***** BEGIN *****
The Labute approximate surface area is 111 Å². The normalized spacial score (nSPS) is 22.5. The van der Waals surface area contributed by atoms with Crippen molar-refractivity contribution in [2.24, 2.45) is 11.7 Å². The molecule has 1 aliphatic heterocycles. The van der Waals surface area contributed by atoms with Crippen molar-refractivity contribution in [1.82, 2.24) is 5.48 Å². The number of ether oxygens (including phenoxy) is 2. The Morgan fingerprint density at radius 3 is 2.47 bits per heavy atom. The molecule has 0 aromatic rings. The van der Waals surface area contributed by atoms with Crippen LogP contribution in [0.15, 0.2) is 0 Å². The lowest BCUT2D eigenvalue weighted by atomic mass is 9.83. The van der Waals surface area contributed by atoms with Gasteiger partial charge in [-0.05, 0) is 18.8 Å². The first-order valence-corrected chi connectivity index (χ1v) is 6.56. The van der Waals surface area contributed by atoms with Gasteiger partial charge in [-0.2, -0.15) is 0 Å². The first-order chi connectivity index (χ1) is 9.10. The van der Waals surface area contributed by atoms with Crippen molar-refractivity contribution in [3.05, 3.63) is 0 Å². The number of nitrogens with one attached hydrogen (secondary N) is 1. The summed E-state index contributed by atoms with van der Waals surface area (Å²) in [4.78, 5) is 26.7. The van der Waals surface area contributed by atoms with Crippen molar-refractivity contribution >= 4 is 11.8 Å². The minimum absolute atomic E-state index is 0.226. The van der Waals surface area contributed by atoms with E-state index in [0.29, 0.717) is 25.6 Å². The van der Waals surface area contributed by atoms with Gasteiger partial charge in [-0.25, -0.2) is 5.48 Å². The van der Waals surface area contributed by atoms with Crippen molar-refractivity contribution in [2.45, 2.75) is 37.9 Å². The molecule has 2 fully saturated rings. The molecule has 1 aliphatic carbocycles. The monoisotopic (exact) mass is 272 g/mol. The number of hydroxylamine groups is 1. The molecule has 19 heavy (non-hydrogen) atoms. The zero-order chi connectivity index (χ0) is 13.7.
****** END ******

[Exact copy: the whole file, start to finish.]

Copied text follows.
The Labute approximate surface area is 111 Å². The normalized spacial score (nSPS) is 22.5. The van der Waals surface area contributed by atoms with Crippen molar-refractivity contribution in [2.24, 2.45) is 11.7 Å². The molecule has 1 aliphatic heterocycles. The van der Waals surface area contributed by atoms with Crippen molar-refractivity contribution in [1.82, 2.24) is 5.48 Å². The number of ether oxygens (including phenoxy) is 2. The Morgan fingerprint density at radius 3 is 2.47 bits per heavy atom. The molecule has 0 aromatic rings. The van der Waals surface area contributed by atoms with Crippen LogP contribution in [0.15, 0.2) is 0 Å². The lowest BCUT2D eigenvalue weighted by atomic mass is 9.83. The van der Waals surface area contributed by atoms with Gasteiger partial charge in [-0.05, 0) is 18.8 Å². The first-order valence-corrected chi connectivity index (χ1v) is 6.56. The van der Waals surface area contributed by atoms with Gasteiger partial charge in [-0.2, -0.15) is 0 Å². The first-order chi connectivity index (χ1) is 9.10. The van der Waals surface area contributed by atoms with Crippen molar-refractivity contribution in [3.05, 3.63) is 0 Å². The number of nitrogens with one attached hydrogen (secondary N) is 1. The summed E-state index contributed by atoms with van der Waals surface area (Å²) in [4.78, 5) is 26.7. The van der Waals surface area contributed by atoms with Crippen molar-refractivity contribution >= 4 is 11.8 Å². The minimum absolute atomic E-state index is 0.226. The van der Waals surface area contributed by atoms with E-state index in [0.29, 0.717) is 25.6 Å². The van der Waals surface area contributed by atoms with Gasteiger partial charge in [-0.25, -0.2) is 5.48 Å². The van der Waals surface area contributed by atoms with Crippen molar-refractivity contribution in [2.45, 2.75) is 37.9 Å². The molecule has 2 fully saturated rings. The molecule has 1 aliphatic carbocycles. The monoisotopic (exact) mass is 272 g/mol. The number of hydroxylamine groups is 1. The molecule has 19 heavy (non-hydrogen) atoms. The zero-order chi connectivity index (χ0) is 13.7.